|15 September, 2019

Saudi oil exports could be impacted if Aramco damages are extensive

However, the impact of this attack on oil prices remain unknown.

Smoke is seen following a fire at an Aramco factory in Abqaiq, Saudi Arabia, September 14, 2019 in this picture obtained from social media. VIDEOS OBTAINED BY REUTERS/via REUTERS

Smoke is seen following a fire at an Aramco factory in Abqaiq, Saudi Arabia, September 14, 2019 in this picture obtained from social media. VIDEOS OBTAINED BY REUTERS/via REUTERS

As Saudi Arabia is trying to restore oil output following the drone attacks on Aramco's crude-processing facility at Abqaiq and the oil field in Khurais on Saturday, Refinitiv, in its oil report said exports from the main terminals could be impacted if damages are extensive.

The kingdom’s energy producer Aramco lost about 5.7 million barrels per day of output after unmanned aerial vehicles struck its facilities.

According to the last Reuters OPEC survey, the kingdom produced 9.63 million bpd of crude oil in August 2019. This results in almost 60 percent of the production being suspended due to the attack.

The Abqaiq facility is the largest crude oil stabilization plant in the world which processes more than 7 million bpd of crude.

“Considering the plant plays a vital role in removing the sulphur impurities and reducing the vapor pressure of the crude in order to make it safe for being transported by tankers, exports from the Kingdom’s main terminals of Ras Tanura and Juaymah could be expected to have an impact, if there is an extended delay in bringing the facility back into operation,” Ranjith Raja, lead analyst, oil research said.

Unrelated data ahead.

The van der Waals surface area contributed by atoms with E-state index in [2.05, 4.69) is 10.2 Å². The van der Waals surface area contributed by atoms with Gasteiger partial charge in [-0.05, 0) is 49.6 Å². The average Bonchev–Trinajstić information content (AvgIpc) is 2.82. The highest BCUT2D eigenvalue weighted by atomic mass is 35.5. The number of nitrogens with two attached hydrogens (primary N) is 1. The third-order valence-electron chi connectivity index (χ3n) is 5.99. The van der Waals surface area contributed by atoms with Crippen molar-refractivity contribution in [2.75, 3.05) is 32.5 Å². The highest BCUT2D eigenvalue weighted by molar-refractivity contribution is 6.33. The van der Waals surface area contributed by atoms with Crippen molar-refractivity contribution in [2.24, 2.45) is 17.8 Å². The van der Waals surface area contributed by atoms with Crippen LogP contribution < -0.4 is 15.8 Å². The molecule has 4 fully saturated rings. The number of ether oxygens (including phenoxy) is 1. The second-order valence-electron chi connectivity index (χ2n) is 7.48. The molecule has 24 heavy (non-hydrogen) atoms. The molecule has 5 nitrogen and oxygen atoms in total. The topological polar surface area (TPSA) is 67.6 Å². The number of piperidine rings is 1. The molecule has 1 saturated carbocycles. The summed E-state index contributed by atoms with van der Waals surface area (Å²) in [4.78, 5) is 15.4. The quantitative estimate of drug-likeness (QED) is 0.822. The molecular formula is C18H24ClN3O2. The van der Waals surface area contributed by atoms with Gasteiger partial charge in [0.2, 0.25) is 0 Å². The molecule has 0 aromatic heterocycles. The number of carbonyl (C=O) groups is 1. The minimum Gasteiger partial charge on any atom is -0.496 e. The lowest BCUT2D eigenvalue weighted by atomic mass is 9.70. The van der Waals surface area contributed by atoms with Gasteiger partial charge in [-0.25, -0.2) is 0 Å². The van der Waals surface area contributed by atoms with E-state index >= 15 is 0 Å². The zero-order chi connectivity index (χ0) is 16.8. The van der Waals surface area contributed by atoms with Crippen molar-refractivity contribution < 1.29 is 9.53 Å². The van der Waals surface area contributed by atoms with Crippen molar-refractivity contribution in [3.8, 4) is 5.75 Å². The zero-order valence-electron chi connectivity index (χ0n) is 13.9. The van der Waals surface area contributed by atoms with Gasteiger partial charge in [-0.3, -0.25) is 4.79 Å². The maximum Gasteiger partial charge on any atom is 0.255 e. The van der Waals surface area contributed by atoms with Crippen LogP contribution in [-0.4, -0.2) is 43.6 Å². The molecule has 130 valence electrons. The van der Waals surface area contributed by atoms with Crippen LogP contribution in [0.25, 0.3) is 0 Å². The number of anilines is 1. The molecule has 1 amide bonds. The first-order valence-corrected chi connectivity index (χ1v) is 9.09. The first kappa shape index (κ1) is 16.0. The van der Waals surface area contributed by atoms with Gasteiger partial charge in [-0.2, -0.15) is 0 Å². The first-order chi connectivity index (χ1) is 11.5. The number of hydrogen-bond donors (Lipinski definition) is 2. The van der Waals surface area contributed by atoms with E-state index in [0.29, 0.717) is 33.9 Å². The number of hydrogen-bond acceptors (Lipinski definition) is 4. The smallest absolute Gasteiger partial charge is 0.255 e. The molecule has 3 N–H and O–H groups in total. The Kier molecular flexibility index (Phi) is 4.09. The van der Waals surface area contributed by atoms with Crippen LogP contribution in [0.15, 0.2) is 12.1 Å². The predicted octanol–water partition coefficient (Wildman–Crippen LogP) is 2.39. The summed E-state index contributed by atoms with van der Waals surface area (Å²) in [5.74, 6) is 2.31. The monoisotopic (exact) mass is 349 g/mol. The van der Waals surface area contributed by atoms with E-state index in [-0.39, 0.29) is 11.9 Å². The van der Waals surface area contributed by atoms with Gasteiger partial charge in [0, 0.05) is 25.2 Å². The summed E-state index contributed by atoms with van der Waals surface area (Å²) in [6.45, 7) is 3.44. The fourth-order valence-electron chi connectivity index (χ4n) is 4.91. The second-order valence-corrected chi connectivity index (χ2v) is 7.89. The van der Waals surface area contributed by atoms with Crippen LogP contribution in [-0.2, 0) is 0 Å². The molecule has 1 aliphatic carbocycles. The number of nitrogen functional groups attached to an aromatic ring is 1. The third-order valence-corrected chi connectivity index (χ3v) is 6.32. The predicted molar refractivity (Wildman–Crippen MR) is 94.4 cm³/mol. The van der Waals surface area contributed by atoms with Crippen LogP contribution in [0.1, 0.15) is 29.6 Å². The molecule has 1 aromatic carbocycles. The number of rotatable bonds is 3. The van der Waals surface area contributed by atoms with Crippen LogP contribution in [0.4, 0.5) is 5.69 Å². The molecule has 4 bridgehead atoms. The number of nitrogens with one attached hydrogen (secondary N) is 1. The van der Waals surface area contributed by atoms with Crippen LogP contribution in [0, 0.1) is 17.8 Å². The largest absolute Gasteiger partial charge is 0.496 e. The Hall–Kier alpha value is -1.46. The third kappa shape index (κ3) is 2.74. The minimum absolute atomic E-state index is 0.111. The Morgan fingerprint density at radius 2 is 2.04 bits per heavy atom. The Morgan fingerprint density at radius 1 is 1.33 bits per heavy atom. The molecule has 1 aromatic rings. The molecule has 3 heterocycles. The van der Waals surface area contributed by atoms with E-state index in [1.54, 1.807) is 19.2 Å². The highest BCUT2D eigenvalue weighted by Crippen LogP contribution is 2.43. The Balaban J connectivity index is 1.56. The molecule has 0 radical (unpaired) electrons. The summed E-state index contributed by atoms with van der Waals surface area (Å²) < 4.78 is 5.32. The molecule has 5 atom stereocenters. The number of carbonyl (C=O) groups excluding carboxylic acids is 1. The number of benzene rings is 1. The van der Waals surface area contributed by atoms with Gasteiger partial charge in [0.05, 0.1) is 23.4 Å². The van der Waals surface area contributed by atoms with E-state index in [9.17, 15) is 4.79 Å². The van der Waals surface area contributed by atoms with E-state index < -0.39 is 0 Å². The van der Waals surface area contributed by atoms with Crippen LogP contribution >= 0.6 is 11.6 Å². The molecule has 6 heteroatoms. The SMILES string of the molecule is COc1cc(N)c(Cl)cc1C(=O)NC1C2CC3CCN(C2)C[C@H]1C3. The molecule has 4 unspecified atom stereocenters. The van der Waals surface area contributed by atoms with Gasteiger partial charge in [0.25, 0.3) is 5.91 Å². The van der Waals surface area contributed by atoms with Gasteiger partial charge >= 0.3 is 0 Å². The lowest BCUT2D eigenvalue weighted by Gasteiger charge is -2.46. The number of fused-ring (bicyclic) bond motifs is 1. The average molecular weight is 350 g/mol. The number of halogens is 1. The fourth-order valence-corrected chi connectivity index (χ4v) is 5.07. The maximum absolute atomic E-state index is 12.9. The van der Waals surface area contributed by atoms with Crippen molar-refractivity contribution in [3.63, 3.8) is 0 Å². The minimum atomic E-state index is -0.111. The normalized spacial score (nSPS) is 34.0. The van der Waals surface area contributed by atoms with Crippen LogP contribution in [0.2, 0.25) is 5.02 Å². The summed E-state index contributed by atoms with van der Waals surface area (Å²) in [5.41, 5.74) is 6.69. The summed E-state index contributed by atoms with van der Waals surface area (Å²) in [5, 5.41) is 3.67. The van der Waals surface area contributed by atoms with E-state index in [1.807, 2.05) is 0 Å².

"This is already seen in the number of ships that have lined up at the port’s waiting anchorage, which have increased from just 5 ships waiting to load on Thursday (12th Sept) as per the port line up to at least 16 VLCC’s waiting as of this morning (15th Sept 2019)," Refinitiv noted in its report.

Aramco President and CEO Amin Nasser said work is underway to restore production and a progressive update will be provided in around 48 hours.

Refinitiv Oil Research was initially informed by port agents that according to the instruction received from Aramco OSPAS (Oil Supply, Planning and Scheduling) the vessels at anchorage are still on-hold until further notice. However, OSPAS on Sunday lifted the hold on the ships at anchorage and a berthing plan is expected to be followed. Ships can be seen moving to the berth now, Refinitiv reported.

Refinitiv data indicate a year-to-date average of 6.29 million bpd departing from Ras Tanura – this is more than 3 VLCC departures every day from the port.

"Comparing that to the present line up of ships at the berth, there is expected to be a sharp drop in exports this week. Although the attacks might not have an immediate impact on the crude production, there will certainly be an impact to the exports from the kingdom if there is an extended delay in bringing the processing plants back in operation," Ranjith said.

Major petrochemical companies in Saudi Arabia announced a curtailment of feedstock supplies, as they are currently working on evaluating the financial impact due to Saturday’s drone attacks on Aramco sites.

However, the impact of this attack on oil prices remain unknown. Considering the attack was over the weekend, any information or updates on the extent of damage would determine the reaction of the market when they open on Monday.

The International Energy Agency (IEA) said on Saturday that the global oil markets are for now “well supplied with ample commercial stocks.”

The US Department of Energy said it’s prepared to dip into the Strategic Petroleum Oil Reserves if necessary to offset any market disruption.

(Writing by Seban Scaria seban.scaria@refinitiv.com , editing by Daniel Luiz)

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© ZAWYA 2019

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